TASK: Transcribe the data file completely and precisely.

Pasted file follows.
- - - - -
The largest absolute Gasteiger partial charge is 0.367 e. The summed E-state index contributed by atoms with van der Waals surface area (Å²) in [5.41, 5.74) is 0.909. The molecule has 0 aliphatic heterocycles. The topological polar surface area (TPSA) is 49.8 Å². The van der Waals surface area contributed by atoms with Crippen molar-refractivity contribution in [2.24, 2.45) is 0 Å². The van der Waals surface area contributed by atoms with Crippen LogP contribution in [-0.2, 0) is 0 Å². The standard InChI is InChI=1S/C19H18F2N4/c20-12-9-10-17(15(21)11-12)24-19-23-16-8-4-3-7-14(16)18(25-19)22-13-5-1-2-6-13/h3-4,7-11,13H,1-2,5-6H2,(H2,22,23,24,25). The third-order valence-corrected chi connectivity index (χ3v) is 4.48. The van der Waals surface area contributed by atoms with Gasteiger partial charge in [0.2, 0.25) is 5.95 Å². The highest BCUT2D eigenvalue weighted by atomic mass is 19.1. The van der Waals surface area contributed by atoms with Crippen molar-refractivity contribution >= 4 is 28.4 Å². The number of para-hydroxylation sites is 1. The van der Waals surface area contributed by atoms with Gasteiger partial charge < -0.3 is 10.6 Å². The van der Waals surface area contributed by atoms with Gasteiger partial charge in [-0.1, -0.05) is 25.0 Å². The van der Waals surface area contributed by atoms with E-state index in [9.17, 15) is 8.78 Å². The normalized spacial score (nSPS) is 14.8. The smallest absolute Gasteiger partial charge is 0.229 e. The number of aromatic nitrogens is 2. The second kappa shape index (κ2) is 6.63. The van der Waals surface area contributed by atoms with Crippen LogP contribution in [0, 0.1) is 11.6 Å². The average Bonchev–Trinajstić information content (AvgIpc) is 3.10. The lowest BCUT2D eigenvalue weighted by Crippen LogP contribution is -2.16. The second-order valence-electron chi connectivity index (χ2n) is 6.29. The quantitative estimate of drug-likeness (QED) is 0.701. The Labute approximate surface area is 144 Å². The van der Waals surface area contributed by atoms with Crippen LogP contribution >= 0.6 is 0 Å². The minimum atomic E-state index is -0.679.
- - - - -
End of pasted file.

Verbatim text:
The largest absolute Gasteiger partial charge is 0.367 e. The summed E-state index contributed by atoms with van der Waals surface area (Å²) in [5.41, 5.74) is 0.909. The molecule has 0 aliphatic heterocycles. The topological polar surface area (TPSA) is 49.8 Å². The van der Waals surface area contributed by atoms with Crippen molar-refractivity contribution in [2.24, 2.45) is 0 Å². The van der Waals surface area contributed by atoms with Crippen LogP contribution in [-0.2, 0) is 0 Å². The standard InChI is InChI=1S/C19H18F2N4/c20-12-9-10-17(15(21)11-12)24-19-23-16-8-4-3-7-14(16)18(25-19)22-13-5-1-2-6-13/h3-4,7-11,13H,1-2,5-6H2,(H2,22,23,24,25). The third-order valence-corrected chi connectivity index (χ3v) is 4.48. The van der Waals surface area contributed by atoms with Gasteiger partial charge in [0.2, 0.25) is 5.95 Å². The highest BCUT2D eigenvalue weighted by atomic mass is 19.1. The van der Waals surface area contributed by atoms with Crippen molar-refractivity contribution >= 4 is 28.4 Å². The number of para-hydroxylation sites is 1. The van der Waals surface area contributed by atoms with Gasteiger partial charge < -0.3 is 10.6 Å². The van der Waals surface area contributed by atoms with Gasteiger partial charge in [-0.1, -0.05) is 25.0 Å². The van der Waals surface area contributed by atoms with E-state index in [9.17, 15) is 8.78 Å². The normalized spacial score (nSPS) is 14.8. The smallest absolute Gasteiger partial charge is 0.229 e. The number of aromatic nitrogens is 2. The second kappa shape index (κ2) is 6.63. The van der Waals surface area contributed by atoms with Crippen LogP contribution in [0, 0.1) is 11.6 Å². The average Bonchev–Trinajstić information content (AvgIpc) is 3.10. The lowest BCUT2D eigenvalue weighted by Crippen LogP contribution is -2.16. The second-order valence-electron chi connectivity index (χ2n) is 6.29. The quantitative estimate of drug-likeness (QED) is 0.701. The Labute approximate surface area is 144 Å². The van der Waals surface area contributed by atoms with Crippen LogP contribution >= 0.6 is 0 Å². The minimum atomic E-state index is -0.679.